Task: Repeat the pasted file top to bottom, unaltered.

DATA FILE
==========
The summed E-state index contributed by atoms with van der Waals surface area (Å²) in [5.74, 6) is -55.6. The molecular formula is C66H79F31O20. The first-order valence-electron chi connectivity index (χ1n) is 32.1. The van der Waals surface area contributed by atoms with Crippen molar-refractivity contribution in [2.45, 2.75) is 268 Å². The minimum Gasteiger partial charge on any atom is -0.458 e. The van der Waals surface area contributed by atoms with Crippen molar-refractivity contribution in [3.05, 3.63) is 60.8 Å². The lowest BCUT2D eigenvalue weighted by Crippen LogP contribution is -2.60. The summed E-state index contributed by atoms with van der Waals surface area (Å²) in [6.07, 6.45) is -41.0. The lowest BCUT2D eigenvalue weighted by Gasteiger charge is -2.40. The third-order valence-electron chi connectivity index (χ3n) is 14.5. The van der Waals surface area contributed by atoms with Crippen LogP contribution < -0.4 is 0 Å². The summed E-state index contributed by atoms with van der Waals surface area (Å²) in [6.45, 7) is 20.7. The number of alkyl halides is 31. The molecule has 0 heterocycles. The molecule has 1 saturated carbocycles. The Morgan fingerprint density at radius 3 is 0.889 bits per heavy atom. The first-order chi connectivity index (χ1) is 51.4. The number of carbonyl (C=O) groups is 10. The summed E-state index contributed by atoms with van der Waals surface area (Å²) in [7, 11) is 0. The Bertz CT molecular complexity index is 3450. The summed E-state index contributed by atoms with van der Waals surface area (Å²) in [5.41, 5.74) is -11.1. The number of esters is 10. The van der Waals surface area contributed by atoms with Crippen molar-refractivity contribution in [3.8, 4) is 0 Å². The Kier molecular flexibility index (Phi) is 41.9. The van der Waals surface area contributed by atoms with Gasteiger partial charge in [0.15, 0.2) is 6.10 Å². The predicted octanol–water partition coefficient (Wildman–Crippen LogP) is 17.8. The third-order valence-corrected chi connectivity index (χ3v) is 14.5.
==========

The summed E-state index contributed by atoms with van der Waals surface area (Å²) in [5.74, 6) is -55.6. The molecular formula is C66H79F31O20. The first-order valence-electron chi connectivity index (χ1n) is 32.1. The van der Waals surface area contributed by atoms with Crippen molar-refractivity contribution in [2.45, 2.75) is 268 Å². The minimum Gasteiger partial charge on any atom is -0.458 e. The van der Waals surface area contributed by atoms with Crippen molar-refractivity contribution in [3.05, 3.63) is 60.8 Å². The lowest BCUT2D eigenvalue weighted by Crippen LogP contribution is -2.60. The summed E-state index contributed by atoms with van der Waals surface area (Å²) in [6.07, 6.45) is -41.0. The lowest BCUT2D eigenvalue weighted by Gasteiger charge is -2.40. The third-order valence-electron chi connectivity index (χ3n) is 14.5. The van der Waals surface area contributed by atoms with Crippen LogP contribution < -0.4 is 0 Å². The summed E-state index contributed by atoms with van der Waals surface area (Å²) in [6.45, 7) is 20.7. The number of alkyl halides is 31. The molecule has 0 heterocycles. The molecule has 1 saturated carbocycles. The Morgan fingerprint density at radius 3 is 0.889 bits per heavy atom. The first-order chi connectivity index (χ1) is 51.4. The number of carbonyl (C=O) groups is 10. The summed E-state index contributed by atoms with van der Waals surface area (Å²) in [7, 11) is 0. The Bertz CT molecular complexity index is 3450. The summed E-state index contributed by atoms with van der Waals surface area (Å²) in [5.41, 5.74) is -11.1. The number of esters is 10. The van der Waals surface area contributed by atoms with Crippen molar-refractivity contribution in [3.8, 4) is 0 Å². The Kier molecular flexibility index (Phi) is 41.9. The van der Waals surface area contributed by atoms with Gasteiger partial charge in [0.15, 0.2) is 6.10 Å². The predicted octanol–water partition coefficient (Wildman–Crippen LogP) is 17.8. The third-order valence-corrected chi connectivity index (χ3v) is 14.5.